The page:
Thursday, February 16, 2012
Losing weight and getting healthy and fit has made me care more about a lot of things - myself, other people, my job, etc. My heart is so full now that some days I feel like it might just burst. I try to focus on these things daily because it makes me appreciate my life and realize how lucky I am.
Yesterday, I realized I had stopped caring about a couple things. Really stopped caring. Not the "I don't care..." when in the back of my mind I really still do.
I don't care about the number on the scale.
I've said this before, but I always used to have this nagging need to know how much I weighed. Not anymore. Lately, I have been so busy that I forget to weigh myself. After a week of forgetting I weighed myself and found that I am back down to where I've been for a year. Not my ideal weight, but the holidays are officially gone. I realized that I just don't care. Sure, I have a goal weight, and I will probably weigh myself again at some point. My journey is not over (but honestly it never will be). I am comfortable where I am right now, and I have more important things to worry about.
Like my first marathon and getting certified as a trainer.
So, until I am done with those goals I'm not thinking about anything else. I'm not "falling off the wagon". The only time I've been on a wagon is at the hay rides at a local fair. I'm still eating clean and exercising. I'm doing what makes my body feel strong and healthy. I am fueling my workouts and training. I don't need a number to tell me that I am doing well. My body will do that for me.
I've also stopped caring about what others think of me. Really, actually stopped. When I was heavy I said I didn't care but obsessed about it constantly and probably made up things far worse than what anyone else was thinking. As I shed the weight, it was still hard to ignore the voice in my head saying that I was being judged, what will they think, you don't look like her, etc.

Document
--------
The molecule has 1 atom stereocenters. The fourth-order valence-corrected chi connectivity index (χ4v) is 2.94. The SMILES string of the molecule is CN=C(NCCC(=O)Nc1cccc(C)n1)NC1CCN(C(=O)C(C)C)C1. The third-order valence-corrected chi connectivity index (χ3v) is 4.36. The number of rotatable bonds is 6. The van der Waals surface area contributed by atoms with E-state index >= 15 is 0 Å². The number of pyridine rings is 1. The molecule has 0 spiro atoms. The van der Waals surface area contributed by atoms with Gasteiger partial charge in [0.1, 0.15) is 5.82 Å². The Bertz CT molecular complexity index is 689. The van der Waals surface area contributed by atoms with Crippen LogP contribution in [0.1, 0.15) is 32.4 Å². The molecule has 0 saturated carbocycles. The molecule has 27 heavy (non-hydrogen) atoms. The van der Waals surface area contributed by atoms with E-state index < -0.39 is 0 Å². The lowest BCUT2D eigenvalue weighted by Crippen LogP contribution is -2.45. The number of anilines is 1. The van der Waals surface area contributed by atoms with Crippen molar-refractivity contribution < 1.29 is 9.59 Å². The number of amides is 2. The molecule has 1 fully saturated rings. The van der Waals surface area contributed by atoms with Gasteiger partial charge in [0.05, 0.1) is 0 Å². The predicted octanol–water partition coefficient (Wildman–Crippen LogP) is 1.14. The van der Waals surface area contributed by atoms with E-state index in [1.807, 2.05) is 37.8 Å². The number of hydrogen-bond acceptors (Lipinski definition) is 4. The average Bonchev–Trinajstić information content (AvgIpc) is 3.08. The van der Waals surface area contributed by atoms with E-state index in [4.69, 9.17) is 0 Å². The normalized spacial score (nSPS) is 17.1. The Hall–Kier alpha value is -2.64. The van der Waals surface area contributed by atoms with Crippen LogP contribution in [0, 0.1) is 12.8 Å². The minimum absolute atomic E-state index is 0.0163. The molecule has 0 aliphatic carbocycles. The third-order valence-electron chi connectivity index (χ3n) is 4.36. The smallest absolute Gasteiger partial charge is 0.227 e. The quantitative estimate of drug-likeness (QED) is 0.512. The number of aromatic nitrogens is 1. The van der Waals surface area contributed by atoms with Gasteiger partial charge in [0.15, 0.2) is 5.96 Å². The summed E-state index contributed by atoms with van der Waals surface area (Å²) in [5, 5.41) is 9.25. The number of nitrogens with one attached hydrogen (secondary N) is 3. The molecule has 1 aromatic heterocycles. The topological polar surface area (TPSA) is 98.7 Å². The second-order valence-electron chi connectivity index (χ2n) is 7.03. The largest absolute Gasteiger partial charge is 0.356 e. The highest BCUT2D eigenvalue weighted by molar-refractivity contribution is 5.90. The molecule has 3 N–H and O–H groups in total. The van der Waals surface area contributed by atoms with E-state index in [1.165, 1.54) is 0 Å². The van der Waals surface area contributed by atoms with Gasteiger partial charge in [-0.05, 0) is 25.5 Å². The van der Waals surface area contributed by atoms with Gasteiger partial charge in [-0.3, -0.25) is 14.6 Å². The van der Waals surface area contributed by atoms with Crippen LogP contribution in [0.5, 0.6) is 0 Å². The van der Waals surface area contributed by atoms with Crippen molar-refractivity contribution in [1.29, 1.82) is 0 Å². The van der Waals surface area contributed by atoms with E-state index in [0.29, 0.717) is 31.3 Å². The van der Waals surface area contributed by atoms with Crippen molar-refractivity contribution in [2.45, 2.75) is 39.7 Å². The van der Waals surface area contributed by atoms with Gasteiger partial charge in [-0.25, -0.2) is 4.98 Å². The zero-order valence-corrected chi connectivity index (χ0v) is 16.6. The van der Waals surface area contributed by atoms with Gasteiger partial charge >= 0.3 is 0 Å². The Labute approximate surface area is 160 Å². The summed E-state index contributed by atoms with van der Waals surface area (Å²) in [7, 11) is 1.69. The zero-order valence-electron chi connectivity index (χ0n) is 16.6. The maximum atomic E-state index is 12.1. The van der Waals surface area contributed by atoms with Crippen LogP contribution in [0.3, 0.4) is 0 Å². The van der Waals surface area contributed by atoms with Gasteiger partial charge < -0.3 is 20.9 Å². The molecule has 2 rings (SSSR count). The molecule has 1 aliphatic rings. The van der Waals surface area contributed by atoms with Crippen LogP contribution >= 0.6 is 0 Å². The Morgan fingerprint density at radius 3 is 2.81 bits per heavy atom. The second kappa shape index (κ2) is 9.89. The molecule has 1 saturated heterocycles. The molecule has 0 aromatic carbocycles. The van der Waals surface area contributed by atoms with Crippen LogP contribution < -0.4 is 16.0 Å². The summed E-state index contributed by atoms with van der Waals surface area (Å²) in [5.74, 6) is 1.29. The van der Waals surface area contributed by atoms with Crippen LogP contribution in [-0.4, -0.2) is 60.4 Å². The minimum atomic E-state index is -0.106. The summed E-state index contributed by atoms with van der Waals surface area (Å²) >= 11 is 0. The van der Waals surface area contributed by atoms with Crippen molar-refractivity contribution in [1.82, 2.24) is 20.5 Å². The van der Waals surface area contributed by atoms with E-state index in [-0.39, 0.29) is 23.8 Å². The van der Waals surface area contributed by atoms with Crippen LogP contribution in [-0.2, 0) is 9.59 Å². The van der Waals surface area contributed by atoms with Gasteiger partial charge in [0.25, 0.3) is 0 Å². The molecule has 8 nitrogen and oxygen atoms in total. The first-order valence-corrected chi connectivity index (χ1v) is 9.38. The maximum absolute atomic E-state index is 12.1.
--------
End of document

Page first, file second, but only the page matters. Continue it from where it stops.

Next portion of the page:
Everyone has struggles. Everyone. We're all so wrapped up in ourselves that we don't have time to pass judgement. If someone does, they're probably insecure and scared, and they should be pitied.
When you love yourself it doesn't matter what others think. When you are challenged and working hard to achieve a goal, it doesn't matter if someone thinks your goal is stupid. Two things recently helped push me to this point of not caring. They seem really small and insignificant, but when I internalized them I was freed from being judged because now I won't let anyone judge me.
The first was a line in a book about smart marathon training. The author was talking about people who run marathons and how they seem to take pride in being the weird outsider - because honestly everyone else thinks we're crazy. I know I've been called crazy a lot since committing to this, and I take it as a compliment. It made me feel good to read this. Like I had finally found something that fit me. I've always been a little different from everyone and often felt like an outsider, but it was never a good thing. Now it is. I'm doing something that a lot of people would never, ever consider doing. And, I like being different.